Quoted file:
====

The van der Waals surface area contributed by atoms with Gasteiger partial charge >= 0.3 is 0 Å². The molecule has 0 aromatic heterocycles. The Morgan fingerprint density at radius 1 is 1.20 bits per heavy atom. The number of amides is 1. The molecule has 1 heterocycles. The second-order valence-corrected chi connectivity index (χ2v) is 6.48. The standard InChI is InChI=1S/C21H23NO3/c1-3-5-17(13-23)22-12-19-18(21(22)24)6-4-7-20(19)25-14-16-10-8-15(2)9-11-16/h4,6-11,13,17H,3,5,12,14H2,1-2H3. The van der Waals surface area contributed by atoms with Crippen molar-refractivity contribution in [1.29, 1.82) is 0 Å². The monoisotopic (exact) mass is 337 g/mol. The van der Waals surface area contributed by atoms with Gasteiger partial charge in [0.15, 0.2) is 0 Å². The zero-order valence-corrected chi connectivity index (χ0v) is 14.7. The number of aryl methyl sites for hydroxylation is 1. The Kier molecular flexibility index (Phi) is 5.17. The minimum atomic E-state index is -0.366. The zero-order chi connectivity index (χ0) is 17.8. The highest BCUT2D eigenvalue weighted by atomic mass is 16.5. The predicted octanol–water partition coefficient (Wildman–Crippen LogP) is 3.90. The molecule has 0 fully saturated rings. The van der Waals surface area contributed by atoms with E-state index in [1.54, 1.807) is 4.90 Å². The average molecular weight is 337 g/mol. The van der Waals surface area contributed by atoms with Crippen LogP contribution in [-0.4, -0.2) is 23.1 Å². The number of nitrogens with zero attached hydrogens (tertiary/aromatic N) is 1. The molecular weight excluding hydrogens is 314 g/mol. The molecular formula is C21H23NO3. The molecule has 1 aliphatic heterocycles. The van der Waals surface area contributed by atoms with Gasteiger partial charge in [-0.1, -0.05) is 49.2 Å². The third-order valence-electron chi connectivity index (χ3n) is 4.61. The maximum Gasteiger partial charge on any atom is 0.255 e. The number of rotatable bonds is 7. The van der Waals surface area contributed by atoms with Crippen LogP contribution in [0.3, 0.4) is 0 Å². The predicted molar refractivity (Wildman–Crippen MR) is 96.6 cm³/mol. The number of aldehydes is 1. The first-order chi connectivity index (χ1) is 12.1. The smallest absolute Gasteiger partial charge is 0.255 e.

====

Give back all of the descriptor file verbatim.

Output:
The van der Waals surface area contributed by atoms with Gasteiger partial charge >= 0.3 is 0 Å². The molecule has 0 aromatic heterocycles. The Morgan fingerprint density at radius 1 is 1.20 bits per heavy atom. The number of amides is 1. The molecule has 1 heterocycles. The second-order valence-corrected chi connectivity index (χ2v) is 6.48. The standard InChI is InChI=1S/C21H23NO3/c1-3-5-17(13-23)22-12-19-18(21(22)24)6-4-7-20(19)25-14-16-10-8-15(2)9-11-16/h4,6-11,13,17H,3,5,12,14H2,1-2H3. The van der Waals surface area contributed by atoms with Crippen molar-refractivity contribution in [1.29, 1.82) is 0 Å². The monoisotopic (exact) mass is 337 g/mol. The van der Waals surface area contributed by atoms with Gasteiger partial charge in [0.15, 0.2) is 0 Å². The zero-order valence-corrected chi connectivity index (χ0v) is 14.7. The number of aryl methyl sites for hydroxylation is 1. The Kier molecular flexibility index (Phi) is 5.17. The minimum atomic E-state index is -0.366. The zero-order chi connectivity index (χ0) is 17.8. The highest BCUT2D eigenvalue weighted by atomic mass is 16.5. The predicted octanol–water partition coefficient (Wildman–Crippen LogP) is 3.90. The molecule has 0 fully saturated rings. The van der Waals surface area contributed by atoms with E-state index in [1.54, 1.807) is 4.90 Å². The average molecular weight is 337 g/mol. The van der Waals surface area contributed by atoms with Crippen LogP contribution in [-0.4, -0.2) is 23.1 Å². The number of nitrogens with zero attached hydrogens (tertiary/aromatic N) is 1. The molecular weight excluding hydrogens is 314 g/mol. The molecular formula is C21H23NO3. The molecule has 1 aliphatic heterocycles. The van der Waals surface area contributed by atoms with Gasteiger partial charge in [-0.1, -0.05) is 49.2 Å². The third-order valence-electron chi connectivity index (χ3n) is 4.61. The maximum Gasteiger partial charge on any atom is 0.255 e. The number of rotatable bonds is 7. The van der Waals surface area contributed by atoms with Crippen LogP contribution in [0.3, 0.4) is 0 Å². The predicted molar refractivity (Wildman–Crippen MR) is 96.6 cm³/mol. The number of aldehydes is 1. The first-order chi connectivity index (χ1) is 12.1. The smallest absolute Gasteiger partial charge is 0.255 e.